One of the best features of both the Nexus 5 and Nexus 6 is the fact that if you get them from the Google Play Store you will find stock Android on them, which is a pull factor for many Android fans. Skins like TouchWiz, Optimus or Sense aren’t favorites, even though the latter is quite friendly and impressive. Nonetheless, stock Android 5.0 Lollipop is definitely a feature on both the Nexus 5 and Nexus 6. Both phones also include loudspeakers, but the Nexus 6 has front facing stereo speakers which offer better sound quality. NFC, 9 axis sensor and Gorilla Glass 3 are present on both flagships, but the Nexus 5 only has Bluetooth 4.0 while the Nexus 6 sports Bluetooth 4.1. At the same time, the Nexus 6 is water resistant, which means that it won’t die on you if you accidentally spill a bit of liquid onto it. Wireless Qi charging is enabled on both the Nexus 5 and Nexus 6, which is definitely a desirable feature to have.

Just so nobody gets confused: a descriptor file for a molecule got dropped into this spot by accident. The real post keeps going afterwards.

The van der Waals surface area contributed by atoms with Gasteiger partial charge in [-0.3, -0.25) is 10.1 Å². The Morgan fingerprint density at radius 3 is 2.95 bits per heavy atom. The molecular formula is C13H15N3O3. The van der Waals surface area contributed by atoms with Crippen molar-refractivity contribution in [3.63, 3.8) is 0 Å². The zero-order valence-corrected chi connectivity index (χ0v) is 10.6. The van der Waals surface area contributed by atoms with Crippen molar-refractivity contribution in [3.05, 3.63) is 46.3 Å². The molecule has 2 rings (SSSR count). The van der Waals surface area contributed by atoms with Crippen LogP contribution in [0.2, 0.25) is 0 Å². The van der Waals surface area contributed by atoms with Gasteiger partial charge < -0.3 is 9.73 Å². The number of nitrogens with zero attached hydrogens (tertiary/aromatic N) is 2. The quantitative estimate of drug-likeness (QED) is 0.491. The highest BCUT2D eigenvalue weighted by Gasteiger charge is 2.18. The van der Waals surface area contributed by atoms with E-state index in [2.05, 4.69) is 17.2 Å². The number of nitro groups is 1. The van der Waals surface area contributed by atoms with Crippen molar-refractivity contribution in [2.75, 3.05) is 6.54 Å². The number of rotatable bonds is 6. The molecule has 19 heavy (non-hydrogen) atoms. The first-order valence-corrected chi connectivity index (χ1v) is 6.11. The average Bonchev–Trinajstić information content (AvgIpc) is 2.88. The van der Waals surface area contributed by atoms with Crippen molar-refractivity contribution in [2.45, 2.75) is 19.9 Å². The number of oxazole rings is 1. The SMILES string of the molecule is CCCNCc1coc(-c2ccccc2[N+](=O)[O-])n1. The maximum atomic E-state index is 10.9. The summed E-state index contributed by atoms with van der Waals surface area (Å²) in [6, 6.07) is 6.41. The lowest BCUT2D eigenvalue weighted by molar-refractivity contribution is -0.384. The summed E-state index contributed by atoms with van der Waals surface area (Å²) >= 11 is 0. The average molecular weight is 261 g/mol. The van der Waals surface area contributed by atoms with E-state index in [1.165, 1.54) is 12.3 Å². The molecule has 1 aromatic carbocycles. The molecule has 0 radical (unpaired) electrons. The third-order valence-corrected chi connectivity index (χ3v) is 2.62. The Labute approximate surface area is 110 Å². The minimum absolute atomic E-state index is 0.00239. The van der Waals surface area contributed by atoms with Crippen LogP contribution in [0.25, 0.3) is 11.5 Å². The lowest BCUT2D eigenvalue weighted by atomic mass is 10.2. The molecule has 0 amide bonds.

We’ve mentioned the fact that the Nexus 5 price can be a true bargain for smartphone enthusiasts, meaning that you can get your hands on an unlocked Nexus 5 for around $400, which is a great price for a flagship like this. The Nexus 6 price is on the hefty side though, the unlocked version setting you back around $650. Even though it’s a bit expensive, the Nexus 6 is certainly worth the investment, in my opinion, since you are getting a very powerful phablet with a great display, stock Android and great specs. Now if you are content with the Nexus 5 being last year’s flagship with pretty current specs, it would be the better deal for you, but if you want to keep up with the times, the Nexus 6 would be the better choice.